Facility staff provides roster......              58               4             232               2             464           25.09          11,642
    Facility staff coordinates time and               58               4             232               2             464           25.09          11,642
     location for clinical interview
     administration.....................
                                         ---------------------------------------------------------------------------------------------------------------
        Sub-total Facility Recruitment    ..............  ..............  ..............  ..............         1,145.5  ..............          28,740
         Estimates......................
                                         ===============================================================================================================
                                                                                                                45,582.5  ..............         909,932
--------------------------------------------------------------------------------------------------------------------------------------------------------
* Contact attempts include the time spent reviewing all follow-up letters and study materials, including the respondent website, interactions with field
  and telephone interviewers, the consent process including asking questions regarding rights as a participant and receiving responses, and all other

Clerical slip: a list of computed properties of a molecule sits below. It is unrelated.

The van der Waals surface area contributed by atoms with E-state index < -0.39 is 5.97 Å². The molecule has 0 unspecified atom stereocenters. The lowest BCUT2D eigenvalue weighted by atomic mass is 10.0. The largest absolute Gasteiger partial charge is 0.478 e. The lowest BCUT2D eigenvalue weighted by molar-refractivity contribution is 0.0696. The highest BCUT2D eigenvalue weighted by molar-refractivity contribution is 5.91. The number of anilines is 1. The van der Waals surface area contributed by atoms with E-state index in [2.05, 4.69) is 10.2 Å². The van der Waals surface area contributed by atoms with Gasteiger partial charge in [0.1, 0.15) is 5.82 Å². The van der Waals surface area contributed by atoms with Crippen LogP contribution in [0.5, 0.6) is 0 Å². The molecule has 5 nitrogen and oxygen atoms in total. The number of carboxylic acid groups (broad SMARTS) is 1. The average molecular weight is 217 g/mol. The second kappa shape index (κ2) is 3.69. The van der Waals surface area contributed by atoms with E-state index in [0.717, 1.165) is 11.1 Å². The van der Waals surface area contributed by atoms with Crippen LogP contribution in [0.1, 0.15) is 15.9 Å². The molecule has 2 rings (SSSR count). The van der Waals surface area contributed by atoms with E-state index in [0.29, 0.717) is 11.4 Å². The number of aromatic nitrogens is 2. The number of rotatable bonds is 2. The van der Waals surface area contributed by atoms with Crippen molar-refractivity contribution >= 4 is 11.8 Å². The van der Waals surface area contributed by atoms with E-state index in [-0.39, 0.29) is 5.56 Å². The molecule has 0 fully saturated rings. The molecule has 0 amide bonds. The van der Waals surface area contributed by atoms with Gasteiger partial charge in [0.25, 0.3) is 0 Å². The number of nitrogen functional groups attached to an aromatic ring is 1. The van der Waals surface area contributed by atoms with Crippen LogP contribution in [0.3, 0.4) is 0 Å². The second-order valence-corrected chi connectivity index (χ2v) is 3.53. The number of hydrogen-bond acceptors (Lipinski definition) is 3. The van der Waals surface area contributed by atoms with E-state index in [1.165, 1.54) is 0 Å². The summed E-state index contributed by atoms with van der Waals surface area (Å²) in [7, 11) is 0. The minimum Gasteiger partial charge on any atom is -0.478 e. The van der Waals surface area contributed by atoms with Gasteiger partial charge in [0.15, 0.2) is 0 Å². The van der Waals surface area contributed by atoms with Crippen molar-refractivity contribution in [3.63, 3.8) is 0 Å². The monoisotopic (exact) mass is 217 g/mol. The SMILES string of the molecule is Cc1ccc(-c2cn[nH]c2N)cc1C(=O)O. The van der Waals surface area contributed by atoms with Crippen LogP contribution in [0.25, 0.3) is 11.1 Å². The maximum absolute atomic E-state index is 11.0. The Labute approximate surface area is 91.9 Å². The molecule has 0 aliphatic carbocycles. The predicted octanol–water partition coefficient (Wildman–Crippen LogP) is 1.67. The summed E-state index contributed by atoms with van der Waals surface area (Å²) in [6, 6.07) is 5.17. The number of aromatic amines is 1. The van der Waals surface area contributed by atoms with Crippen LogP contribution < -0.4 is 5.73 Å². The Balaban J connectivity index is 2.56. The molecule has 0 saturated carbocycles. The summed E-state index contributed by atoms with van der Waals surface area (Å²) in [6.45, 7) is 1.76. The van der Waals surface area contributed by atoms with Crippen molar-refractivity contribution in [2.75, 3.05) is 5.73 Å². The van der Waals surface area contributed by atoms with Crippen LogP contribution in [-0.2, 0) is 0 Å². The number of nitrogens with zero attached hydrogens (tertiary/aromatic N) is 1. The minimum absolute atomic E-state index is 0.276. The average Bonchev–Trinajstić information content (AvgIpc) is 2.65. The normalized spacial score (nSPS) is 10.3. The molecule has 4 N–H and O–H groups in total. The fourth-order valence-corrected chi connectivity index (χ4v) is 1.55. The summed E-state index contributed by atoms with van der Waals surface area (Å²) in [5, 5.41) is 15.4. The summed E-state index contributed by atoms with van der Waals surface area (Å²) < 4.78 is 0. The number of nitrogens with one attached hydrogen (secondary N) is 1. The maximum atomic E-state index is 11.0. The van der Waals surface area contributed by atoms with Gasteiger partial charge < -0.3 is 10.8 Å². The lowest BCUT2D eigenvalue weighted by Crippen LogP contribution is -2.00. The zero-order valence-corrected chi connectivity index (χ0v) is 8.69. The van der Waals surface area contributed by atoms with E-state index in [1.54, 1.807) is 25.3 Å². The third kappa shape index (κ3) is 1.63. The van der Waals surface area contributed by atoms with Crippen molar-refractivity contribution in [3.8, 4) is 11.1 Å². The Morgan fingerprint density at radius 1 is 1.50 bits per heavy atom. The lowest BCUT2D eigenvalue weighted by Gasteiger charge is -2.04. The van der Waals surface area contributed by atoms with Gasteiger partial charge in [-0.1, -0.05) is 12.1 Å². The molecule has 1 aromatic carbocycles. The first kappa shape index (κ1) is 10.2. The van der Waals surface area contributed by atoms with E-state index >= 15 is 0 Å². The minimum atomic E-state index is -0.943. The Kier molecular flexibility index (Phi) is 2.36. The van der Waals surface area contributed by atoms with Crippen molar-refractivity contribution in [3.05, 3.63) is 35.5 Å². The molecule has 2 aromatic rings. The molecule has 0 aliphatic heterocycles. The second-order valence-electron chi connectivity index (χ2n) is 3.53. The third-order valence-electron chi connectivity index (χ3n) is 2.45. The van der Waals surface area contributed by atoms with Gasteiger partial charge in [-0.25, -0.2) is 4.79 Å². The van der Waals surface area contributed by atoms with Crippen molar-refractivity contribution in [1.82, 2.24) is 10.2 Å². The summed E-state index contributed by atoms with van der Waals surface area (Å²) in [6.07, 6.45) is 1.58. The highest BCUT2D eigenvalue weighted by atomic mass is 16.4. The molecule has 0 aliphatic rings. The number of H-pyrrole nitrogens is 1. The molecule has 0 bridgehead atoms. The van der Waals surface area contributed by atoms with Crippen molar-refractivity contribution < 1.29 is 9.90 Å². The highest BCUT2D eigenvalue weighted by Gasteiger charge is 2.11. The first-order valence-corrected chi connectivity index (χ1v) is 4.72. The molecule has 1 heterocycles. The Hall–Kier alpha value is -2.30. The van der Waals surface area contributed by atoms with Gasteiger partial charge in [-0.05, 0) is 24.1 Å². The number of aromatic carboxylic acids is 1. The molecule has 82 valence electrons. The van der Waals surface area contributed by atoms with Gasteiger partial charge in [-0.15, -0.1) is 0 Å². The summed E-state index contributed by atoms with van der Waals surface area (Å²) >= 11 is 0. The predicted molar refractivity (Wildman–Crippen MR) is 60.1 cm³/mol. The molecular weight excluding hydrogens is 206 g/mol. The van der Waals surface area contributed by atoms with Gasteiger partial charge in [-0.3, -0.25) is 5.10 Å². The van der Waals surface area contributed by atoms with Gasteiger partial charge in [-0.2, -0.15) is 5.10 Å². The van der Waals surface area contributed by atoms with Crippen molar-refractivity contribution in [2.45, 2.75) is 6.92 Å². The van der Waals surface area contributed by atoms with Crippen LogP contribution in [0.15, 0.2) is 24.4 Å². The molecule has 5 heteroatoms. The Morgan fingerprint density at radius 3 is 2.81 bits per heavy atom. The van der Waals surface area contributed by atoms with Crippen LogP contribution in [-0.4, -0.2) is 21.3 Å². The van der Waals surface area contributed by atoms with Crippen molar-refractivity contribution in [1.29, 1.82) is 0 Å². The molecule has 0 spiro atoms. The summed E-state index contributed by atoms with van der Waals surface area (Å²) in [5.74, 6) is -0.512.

exchanges during the recruitment and interviewing processes.
** To compute total estimated annual cost for Interviewing, the total burden hours were multiplied by the average hourly wage for each adult
  participant, according to a Bureau of Labor Statistics (BLS) chart called ``Median usual weekly earnings of full-time wage and salary workers by
  educational attainment.'' (Median usual weekly earnings of full-time wage and salary workers by educational attainment (bls.gov)). We used the median
  salary for full-time employees over the age of 25 who are high school graduates with no college experience in the 2nd quarter of 2021 ($19.83 per
  hour). * For the Facility Recruitment, the total average burden assumes an average hourly rate of $25.09 for Community and Social Service Managers,
  given in the Bureau of Labor Statistic's Occupational Employment Statistics, May 2020.

    Written comments and recommendations for the proposed information 
collection should be sent within 30 days of publication of this notice 
to www.reginfo.gov/public/do/PRAMain. Find this particular

[[Page 17315]]

information collection by selecting ``Currently under 30-day Review--
Open for Public Comments'' or by using the search function.

Carlos Graham,
Reports Clearance Officer.
[FR Doc. 2022-06414 Filed 3-25-22; 8:45 am]
BILLING CODE 4162-20-P